Jesus and Christ
Monday, February 11, 2019
Is Christ simply Jesus’ last name? Or is it a revealing title that deserves our full attention? How is Christ’s function or role different from Jesus’ role? What does Scripture mean when Peter says in his very first address to the crowds after Pentecost that “God has made this Jesus . . . both Lord and Christ” (Acts 2:36)? Weren’t they always one and the same, starting at Jesus’ birth?
To answer these questions, we must first go back and ask: What was God up to in those first moments of creation? Was God totally invisible before the universe began? Or is there even such a thing as “before”? Why did God create at all? What was God’s purpose in creating? Was there any divine intention or goal? Or do we even need a creator “God” to explain the universe?
Most religious traditions have offered explanations, and they usually go something like this: Everything that exists in material form is the offspring of some Primal Source, which originally existed only as Spirit. This Infinite Primal Source somehow poured itself into finite, visible forms, creating everything from rocks to water, plants, organisms, animals, and human beings. This self-disclosure of whomever we call God into physical creation was the first Incarnation (the general term for any enfleshment of spirit), long before the personal, second Incarnation that Christians believe happened with Jesus. Creation is the first Bible, and it existed for 13.8 billion years before the second Bible was written (see Romans 1:20).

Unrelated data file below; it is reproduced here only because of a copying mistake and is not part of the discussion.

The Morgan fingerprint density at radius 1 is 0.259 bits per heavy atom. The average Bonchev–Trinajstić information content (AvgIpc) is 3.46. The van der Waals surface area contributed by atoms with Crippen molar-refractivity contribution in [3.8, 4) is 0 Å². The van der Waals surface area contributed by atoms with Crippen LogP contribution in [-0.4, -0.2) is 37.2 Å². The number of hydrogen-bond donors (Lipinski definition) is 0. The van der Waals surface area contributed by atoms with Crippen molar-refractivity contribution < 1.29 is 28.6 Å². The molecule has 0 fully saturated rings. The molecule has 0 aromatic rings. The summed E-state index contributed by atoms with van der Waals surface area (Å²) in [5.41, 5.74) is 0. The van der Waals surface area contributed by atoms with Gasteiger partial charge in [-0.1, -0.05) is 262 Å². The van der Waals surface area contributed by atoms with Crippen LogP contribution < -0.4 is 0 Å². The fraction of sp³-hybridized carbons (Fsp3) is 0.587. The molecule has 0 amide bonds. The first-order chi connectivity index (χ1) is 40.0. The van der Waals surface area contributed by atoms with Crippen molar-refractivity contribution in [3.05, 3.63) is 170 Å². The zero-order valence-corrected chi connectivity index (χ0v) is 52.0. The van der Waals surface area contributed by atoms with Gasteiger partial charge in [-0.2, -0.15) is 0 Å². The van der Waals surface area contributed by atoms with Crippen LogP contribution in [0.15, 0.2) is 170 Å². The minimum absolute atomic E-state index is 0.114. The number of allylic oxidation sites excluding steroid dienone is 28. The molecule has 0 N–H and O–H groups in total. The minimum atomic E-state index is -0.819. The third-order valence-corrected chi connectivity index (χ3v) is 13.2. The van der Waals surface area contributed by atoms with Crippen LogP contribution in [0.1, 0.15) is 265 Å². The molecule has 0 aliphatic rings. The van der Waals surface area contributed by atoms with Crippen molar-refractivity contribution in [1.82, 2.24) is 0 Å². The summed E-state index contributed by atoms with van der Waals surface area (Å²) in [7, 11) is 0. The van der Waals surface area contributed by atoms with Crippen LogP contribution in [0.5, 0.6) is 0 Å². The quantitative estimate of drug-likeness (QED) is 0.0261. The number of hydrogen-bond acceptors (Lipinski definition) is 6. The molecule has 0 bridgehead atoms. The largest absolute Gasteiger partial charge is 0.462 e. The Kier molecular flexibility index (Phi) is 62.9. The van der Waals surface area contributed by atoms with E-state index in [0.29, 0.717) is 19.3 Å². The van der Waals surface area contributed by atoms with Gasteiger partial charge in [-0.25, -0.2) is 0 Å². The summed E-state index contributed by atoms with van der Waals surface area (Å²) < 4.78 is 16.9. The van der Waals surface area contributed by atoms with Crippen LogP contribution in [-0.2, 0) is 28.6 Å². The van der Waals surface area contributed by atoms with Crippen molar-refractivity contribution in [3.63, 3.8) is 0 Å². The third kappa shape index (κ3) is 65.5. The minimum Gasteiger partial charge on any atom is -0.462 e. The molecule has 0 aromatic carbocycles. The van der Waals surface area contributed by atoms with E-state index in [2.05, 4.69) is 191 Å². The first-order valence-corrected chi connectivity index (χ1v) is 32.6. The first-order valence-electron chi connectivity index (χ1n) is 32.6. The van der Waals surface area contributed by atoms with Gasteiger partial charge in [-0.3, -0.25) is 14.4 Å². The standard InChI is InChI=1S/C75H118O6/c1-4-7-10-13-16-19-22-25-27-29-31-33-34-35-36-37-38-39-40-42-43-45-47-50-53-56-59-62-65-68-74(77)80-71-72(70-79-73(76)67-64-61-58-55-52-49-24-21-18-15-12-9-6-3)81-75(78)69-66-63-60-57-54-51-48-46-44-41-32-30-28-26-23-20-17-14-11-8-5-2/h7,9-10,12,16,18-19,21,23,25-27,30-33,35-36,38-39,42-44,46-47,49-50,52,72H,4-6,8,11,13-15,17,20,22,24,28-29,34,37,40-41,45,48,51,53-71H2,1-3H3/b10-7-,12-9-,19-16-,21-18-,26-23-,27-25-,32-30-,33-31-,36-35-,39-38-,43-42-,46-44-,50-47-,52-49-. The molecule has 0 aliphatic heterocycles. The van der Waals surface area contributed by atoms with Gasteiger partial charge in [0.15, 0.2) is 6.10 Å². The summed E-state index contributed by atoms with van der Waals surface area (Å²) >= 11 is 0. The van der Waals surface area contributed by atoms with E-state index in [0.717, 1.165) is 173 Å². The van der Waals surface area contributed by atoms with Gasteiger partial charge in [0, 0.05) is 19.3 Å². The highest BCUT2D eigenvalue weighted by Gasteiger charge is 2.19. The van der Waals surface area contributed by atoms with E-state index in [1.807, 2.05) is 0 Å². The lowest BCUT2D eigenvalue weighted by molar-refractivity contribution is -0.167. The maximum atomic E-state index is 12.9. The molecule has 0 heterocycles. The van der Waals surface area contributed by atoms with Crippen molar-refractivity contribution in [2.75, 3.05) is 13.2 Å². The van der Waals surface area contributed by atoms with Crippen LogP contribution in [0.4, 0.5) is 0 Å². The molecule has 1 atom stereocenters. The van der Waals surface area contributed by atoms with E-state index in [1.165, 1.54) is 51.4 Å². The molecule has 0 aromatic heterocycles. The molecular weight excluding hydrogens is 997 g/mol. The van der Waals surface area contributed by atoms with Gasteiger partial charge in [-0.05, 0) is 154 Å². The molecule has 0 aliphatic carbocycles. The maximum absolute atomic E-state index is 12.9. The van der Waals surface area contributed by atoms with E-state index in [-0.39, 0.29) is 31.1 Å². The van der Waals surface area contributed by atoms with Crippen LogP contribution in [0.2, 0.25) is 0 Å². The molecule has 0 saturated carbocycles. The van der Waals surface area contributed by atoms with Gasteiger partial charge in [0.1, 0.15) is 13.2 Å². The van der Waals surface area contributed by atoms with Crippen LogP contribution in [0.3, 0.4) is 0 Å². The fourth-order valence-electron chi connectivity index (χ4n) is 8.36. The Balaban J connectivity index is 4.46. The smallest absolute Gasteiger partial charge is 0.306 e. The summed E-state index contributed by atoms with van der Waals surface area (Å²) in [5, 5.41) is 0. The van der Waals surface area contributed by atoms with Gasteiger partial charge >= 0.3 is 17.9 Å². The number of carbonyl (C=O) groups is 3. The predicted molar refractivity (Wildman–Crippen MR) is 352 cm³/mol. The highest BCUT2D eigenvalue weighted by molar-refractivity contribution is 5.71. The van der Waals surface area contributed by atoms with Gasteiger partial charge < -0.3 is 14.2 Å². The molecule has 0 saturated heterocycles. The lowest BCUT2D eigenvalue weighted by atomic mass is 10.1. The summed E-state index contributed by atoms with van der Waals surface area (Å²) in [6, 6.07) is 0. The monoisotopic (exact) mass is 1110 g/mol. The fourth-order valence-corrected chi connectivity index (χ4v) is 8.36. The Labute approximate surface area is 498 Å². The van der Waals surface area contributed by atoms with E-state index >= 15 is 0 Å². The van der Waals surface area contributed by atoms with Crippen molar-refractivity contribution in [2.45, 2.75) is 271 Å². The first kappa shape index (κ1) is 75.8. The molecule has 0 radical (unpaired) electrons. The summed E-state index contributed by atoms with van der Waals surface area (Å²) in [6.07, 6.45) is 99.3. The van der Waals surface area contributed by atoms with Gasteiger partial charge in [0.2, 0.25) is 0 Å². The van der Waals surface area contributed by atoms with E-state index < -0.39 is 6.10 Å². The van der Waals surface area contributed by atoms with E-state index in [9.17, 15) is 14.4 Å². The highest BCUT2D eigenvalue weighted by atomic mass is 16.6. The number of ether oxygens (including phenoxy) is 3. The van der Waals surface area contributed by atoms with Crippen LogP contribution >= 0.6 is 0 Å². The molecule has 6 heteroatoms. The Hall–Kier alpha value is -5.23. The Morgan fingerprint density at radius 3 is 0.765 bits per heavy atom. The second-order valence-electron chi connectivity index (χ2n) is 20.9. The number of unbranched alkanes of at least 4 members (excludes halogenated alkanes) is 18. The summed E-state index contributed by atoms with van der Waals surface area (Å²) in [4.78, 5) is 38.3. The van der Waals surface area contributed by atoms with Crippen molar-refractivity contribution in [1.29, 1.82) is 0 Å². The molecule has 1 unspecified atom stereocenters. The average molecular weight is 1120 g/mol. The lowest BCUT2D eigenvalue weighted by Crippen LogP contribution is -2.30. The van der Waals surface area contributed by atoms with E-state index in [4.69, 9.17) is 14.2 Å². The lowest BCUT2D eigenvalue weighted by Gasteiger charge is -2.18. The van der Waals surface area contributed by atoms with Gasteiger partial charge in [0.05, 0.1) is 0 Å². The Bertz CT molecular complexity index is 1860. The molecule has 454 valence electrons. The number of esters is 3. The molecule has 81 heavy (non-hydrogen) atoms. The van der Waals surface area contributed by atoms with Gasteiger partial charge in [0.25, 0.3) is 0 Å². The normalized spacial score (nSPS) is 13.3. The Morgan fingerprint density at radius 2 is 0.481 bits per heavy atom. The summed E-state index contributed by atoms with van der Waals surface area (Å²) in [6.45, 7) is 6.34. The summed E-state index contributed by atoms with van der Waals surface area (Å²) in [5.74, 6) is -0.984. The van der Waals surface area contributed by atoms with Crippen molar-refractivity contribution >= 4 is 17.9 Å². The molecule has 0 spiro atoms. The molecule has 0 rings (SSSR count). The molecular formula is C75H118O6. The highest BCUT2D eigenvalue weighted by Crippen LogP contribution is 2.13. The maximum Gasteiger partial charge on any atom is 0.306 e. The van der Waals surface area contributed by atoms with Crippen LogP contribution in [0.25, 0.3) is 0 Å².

Franciscan philosopher and theologian John Duns Scotus (1266–1308) tried to express this primal and cosmic notion when he wrote that “God first wills Christ as God’s supreme work.”  In other words, God’s “first idea” and priority was to make the Godself both visible and shareable. The word used in the Bible for this idea was Logos, taken from Greek philosophy; I would translate Logos as the “Blueprint” or Primordial Pattern for reality. The whole of creation—not just Jesus—is the beloved community, the partner in the divine dance. Everything is the “child of God.” No exceptions. When you think of it, what else could anything be? All creatures must in some way carry the divine DNA of their Creator.
The Incarnation, then, is not only “God becoming Jesus.” It is a much broader event. “Christ” is a word for the Primordial Template (Logos) “through whom all things came into being, and not one thing had its being except through him” (John 1:3; my emphasis). Seeing in this way has reframed, reenergized, and broadened my own religious belief, and I believe it could be Christianity’s unique contribution among the world religions.
 See Carlo Balić, “Scotism,” Encyclopedia of Theology: A Concise Sacramentum Mundi, ed. Karl Rahner (Burns and Oates: 1975), 1548.
Adapted from Richard Rohr, The Universal Christ: How a Forgotten Reality Can Change Everything We See, Hope For, and Believe (Convergent Books: 2019), 11-13, 21.